What You’re Really Buying When You Buy a Small Business

What You’re Really Buying When You Buy a Small Business

If you are thinking about buying a business, you may have asked yourself the question…”what, exactly am I buying?”

And it’s a great question.

I remember being at a chamber of commerce function a year or so back and I had just met a local real estate agent who asked me this question. He used his real estate practice as an example, telling me that he had less than $10,000 in hard assets to run his business. How could his business be worth much more than that? He was animated about this topic, going on to say that if a small business has no contracts with clients, what are you really buying?

His understanding was that if there are no contracts, the business isn’t worth any more than the hard assets because it has no income guarantees. When he finished with his mini-rant, I replied by asking him this simple question; “do you know what a McDonald’s franchise is worth?”

Think about it. McDonald’s has no contracts with its customers, no income guarantees at all. They just open the store everyday – that is if they even close it the night before.Most McDonald’s are now operating around the clock and cars line up in the drive-thru and customers fill the dining room everyday.

So how is it that a single McDonald’s store can sell for millions of dollars?

The answer is this one simple word: goodwill.

When you buy a small business, what you are buying is the goodwill of that business. Dictionary.com defines goodwill as an “intangible, salable asset arising from the reputation of a business and its relations with its customers, distinct from the value of its stock and other tangible assets”.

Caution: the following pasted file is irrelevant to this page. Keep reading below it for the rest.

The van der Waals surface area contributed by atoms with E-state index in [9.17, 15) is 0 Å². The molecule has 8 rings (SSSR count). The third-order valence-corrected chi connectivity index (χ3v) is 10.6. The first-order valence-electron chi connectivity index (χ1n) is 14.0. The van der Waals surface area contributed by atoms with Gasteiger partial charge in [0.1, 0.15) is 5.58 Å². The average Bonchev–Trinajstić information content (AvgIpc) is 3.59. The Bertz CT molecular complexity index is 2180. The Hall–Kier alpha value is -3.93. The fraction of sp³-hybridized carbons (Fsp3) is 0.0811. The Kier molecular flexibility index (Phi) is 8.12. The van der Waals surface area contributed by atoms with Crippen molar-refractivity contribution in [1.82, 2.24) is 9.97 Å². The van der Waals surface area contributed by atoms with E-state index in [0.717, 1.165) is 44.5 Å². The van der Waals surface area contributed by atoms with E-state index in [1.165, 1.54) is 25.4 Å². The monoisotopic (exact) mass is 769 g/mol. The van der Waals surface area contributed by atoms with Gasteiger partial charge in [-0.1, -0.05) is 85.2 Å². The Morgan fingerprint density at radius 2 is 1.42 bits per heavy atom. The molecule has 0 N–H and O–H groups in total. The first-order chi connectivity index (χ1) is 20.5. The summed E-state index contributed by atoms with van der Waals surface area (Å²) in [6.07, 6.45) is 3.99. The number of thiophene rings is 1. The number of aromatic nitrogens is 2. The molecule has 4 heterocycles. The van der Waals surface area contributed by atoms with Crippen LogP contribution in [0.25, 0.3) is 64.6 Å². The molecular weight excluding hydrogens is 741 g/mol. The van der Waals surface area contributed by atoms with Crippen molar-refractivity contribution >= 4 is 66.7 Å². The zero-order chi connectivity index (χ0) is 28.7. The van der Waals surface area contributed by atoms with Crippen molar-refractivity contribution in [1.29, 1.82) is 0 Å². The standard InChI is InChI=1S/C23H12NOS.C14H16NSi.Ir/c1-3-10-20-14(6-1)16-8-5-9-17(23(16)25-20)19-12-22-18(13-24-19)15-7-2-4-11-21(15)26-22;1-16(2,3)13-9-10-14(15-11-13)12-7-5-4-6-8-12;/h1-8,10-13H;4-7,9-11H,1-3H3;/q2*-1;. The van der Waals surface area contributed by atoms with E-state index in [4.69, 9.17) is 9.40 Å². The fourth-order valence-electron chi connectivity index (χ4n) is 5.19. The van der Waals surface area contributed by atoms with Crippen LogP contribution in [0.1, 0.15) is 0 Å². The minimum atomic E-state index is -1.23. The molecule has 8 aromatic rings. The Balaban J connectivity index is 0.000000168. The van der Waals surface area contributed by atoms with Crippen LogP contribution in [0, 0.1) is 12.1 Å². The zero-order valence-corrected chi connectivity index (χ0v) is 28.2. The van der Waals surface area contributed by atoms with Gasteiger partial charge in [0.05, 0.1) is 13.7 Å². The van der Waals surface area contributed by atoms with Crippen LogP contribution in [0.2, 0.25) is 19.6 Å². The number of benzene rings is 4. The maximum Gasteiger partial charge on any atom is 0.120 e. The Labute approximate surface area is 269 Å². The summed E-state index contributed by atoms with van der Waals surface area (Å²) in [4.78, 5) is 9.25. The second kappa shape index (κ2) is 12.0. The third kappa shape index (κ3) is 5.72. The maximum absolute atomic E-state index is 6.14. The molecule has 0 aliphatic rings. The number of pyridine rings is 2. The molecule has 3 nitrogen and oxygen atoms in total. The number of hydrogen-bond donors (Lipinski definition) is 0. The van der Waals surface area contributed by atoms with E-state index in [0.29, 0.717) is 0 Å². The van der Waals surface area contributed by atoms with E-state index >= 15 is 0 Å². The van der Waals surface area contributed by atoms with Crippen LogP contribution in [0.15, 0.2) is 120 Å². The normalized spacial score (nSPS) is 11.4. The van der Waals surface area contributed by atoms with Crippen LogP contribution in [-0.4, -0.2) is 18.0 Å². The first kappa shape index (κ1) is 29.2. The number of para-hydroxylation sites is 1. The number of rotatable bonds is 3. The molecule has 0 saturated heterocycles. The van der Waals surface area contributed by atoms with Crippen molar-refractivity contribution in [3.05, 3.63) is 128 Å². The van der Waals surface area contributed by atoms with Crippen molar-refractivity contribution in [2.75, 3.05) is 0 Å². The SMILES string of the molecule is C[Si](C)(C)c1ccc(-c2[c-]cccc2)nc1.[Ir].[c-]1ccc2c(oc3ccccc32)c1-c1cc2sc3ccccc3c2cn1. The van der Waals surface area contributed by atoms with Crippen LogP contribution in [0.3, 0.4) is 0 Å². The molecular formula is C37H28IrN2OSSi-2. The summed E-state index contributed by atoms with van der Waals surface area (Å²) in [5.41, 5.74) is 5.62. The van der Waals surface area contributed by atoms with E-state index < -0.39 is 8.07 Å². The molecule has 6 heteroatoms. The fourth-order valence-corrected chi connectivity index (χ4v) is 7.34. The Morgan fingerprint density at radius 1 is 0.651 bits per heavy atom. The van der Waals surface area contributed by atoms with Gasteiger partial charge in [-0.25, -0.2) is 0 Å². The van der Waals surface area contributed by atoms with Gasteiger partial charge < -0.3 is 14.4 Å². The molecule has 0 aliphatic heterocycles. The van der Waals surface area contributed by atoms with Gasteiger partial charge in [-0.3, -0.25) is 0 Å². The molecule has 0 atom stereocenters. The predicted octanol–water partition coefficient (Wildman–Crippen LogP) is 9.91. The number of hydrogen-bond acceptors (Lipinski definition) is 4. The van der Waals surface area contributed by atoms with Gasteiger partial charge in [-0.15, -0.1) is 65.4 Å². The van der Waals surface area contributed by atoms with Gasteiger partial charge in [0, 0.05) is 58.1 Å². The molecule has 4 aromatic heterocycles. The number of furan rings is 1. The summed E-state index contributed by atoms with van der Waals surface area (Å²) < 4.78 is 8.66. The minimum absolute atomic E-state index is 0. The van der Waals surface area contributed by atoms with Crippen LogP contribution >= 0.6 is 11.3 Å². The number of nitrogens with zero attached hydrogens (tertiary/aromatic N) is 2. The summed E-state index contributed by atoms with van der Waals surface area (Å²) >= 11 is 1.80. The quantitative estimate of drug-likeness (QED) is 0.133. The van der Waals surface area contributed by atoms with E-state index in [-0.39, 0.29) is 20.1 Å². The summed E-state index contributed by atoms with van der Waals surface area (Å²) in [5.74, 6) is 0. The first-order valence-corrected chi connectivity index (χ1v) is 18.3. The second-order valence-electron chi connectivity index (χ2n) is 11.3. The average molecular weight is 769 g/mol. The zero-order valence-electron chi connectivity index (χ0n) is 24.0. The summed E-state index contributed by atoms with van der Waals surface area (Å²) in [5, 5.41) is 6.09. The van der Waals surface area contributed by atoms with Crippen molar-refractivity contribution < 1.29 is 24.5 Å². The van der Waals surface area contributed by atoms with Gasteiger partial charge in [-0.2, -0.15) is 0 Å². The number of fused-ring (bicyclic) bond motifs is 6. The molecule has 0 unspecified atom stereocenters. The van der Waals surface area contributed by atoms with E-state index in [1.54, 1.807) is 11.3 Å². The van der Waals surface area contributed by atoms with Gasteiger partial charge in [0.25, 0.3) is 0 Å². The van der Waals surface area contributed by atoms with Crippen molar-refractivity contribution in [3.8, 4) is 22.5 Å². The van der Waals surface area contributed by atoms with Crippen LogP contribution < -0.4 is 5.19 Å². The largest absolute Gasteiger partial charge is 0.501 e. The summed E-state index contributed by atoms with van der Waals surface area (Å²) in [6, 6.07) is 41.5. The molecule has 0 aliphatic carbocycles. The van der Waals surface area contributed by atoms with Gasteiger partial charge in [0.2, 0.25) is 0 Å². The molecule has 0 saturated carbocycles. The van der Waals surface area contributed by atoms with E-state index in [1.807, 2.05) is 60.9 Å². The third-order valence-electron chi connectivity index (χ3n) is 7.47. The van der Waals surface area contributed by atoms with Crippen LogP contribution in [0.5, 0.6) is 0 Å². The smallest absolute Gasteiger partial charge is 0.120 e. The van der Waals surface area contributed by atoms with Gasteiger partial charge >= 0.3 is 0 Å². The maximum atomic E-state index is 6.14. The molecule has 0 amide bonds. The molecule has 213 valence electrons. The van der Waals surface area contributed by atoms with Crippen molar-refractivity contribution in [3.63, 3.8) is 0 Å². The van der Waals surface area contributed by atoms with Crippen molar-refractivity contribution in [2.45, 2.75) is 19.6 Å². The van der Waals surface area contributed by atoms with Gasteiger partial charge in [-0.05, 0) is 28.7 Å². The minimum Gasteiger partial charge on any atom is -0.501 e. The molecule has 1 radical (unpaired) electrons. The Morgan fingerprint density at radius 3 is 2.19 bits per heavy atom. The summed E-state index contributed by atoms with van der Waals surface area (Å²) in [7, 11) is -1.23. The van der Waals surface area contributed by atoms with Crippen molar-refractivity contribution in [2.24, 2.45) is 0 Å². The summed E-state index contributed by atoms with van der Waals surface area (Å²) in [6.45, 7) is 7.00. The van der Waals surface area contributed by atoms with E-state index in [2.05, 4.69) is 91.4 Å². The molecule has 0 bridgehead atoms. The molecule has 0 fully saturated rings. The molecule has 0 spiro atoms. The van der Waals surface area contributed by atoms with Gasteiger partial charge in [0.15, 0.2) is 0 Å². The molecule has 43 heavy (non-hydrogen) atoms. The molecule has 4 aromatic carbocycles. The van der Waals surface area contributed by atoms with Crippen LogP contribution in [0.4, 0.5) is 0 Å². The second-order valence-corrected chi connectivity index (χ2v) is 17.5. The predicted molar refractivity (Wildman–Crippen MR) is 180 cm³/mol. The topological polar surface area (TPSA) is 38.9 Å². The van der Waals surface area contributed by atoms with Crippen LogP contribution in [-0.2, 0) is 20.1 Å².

In other words, you’re buying the reputation the business has established.

Goodwill can be a little tough to wrap your mind around because it is an intangible asset. It’s air. You can’t capture it and look at it, but it is the lifeblood of a profitable business – and it is the main reason a McDonald’s store is so crazy expensive!

McDonald’s Hypothetical Example
Assets: $100,000
Goodwill: $400,000
Total Price: $500,000

You are going to be buying the hard assets as well, but depending on the type of business it is, the value of those assets may be minimal compared to the goodwill value.

The hard assets vary from business to business, but I define them as anything that the business uses to generate their sales volume. Everything from computers and websites to filing cabinets and store shelving. If the current owner uses it to run the business, then you will need to have it as well.

So not only are you buying the assets of a small business, but you are buying the goodwill – the reputation of the business as well. And the reputation you buy is where the real earning potential is!